WITH just a few days remaining, the United Nations is in a rush to extend an agreement that allows Ukrainian grain to be shipped through the Black Sea to regions grappling with hunger. The initiative aims to alleviate the global food crisis, which has been worsened by the Ukraine war.
If Russia does not agree to the extension of the Black Sea grain initiative (BSGI), which is set to expire on July 17, a surge in global food inflation is imminent. Consequently, every country should prepare for this setback by prioritising their food security.
The BSGI, brokered by the UN and Turkey, also includes a separate agreement to facilitate the delivery of Russian food and fertiliser. However, Moscow insists that this aspect of the initiative has not received the same level of attention as the Ukrainian grain.
On July 4, the Russian Foreign Ministry released a statement expressing its scepticism regarding the extension of the Ukrainian grain initiative beyond the deadline.
According to the ministry, the agreement has failed to meet its initial goals of directing grain towards impoverished nations facing food insecurity. Instead, it has become a purely commercial scheme that primarily ships produce to affluent countries, while Russian food and fertiliser exports remain blocked.
The ministry stated that 81% of the produce shipped under the initiative in the past year ended up in countries with high and upper-middle-income levels, whereas the world’s poorest countries, including Ethiopia, Yemen, Afghanistan, Sudan, and Somalia, received only 2.6%.
Furthermore, the situation concerning blocked Russian food and fertiliser exports continues to worsen, said the ministry. The five primary goals outlined in the Russia-UN memorandum, including the reinstatement of Russia’s major agricultural lender on the SWIFT payments system and the resolution of insurance and logistics issues, remain unfulfilled.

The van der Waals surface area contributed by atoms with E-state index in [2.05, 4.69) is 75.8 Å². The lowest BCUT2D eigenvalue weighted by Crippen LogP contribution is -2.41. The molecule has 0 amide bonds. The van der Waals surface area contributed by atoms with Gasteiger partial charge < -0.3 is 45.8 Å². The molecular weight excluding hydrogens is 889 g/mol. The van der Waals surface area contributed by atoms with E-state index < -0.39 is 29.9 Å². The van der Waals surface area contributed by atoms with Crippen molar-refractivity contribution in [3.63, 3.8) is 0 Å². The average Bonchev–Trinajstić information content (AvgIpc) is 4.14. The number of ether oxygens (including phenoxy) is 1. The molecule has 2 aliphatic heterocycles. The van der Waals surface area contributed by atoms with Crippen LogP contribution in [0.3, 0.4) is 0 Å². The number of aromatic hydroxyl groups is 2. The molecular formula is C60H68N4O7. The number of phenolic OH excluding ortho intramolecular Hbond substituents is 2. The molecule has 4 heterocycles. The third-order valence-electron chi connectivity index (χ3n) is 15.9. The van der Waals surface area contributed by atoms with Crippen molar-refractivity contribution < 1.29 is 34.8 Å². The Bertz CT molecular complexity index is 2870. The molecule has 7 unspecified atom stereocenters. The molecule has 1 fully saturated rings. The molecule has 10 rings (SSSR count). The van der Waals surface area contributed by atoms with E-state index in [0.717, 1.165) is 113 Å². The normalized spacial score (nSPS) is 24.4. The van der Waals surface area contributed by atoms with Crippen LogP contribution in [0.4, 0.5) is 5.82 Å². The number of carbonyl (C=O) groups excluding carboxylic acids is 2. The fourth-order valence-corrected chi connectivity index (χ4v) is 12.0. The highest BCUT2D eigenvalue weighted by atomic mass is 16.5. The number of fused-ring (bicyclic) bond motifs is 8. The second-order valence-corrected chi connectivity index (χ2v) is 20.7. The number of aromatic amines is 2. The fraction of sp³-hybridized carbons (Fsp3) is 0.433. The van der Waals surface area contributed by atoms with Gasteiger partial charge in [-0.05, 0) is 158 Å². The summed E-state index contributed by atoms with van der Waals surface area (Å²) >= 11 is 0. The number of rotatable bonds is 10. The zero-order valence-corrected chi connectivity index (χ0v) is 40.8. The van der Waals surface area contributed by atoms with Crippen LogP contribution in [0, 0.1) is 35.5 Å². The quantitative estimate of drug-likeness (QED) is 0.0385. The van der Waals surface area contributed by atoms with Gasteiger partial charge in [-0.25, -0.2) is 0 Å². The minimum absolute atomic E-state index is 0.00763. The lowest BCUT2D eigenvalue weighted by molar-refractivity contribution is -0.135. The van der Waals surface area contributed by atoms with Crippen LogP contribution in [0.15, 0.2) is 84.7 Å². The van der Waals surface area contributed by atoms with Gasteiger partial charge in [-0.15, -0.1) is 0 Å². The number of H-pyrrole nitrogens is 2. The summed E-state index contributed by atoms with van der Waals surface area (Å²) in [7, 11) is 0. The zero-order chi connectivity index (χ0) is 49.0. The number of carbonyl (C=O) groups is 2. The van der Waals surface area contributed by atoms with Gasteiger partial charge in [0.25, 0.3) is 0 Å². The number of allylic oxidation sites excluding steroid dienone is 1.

Russian Foreign Minister Sergey Lavrov emphasised Moscow’s position, stating that there are no valid reasons to extend the grain initiative, as promises made to Russia have not been honoured.
The BSGI was initially signed on July 22 for a 120-day period, expiring on November 19, with the possibility of extension in the absence of objections. However, three weeks before its expiration, Moscow withdrew from the deal, citing concerns about the safety of civilian ships due to a drone attack on its fleet in the Black Sea.
Four days later, following a phone call between Russian President Vladimir Putin and Turkish President Recep Tayyip Erdogan, and consultations between their defence ministers, Russia resumed its participation in the initiative, ending the four-day period of non-cooperation.
Russia’s defence ministry announced that, with the assistance of the UN and Turkey, it had obtained sufficient written guarantees from Ukraine that the secure shipping corridor and designated Ukrainian ports would not be used to launch attacks against Russia. Putin acknowledged these commitments and stated that if Russia were to withdraw again due to Ukrainian breaches, it would provide the entire volume of grain intended for the poorest countries free of charge from its own stocks.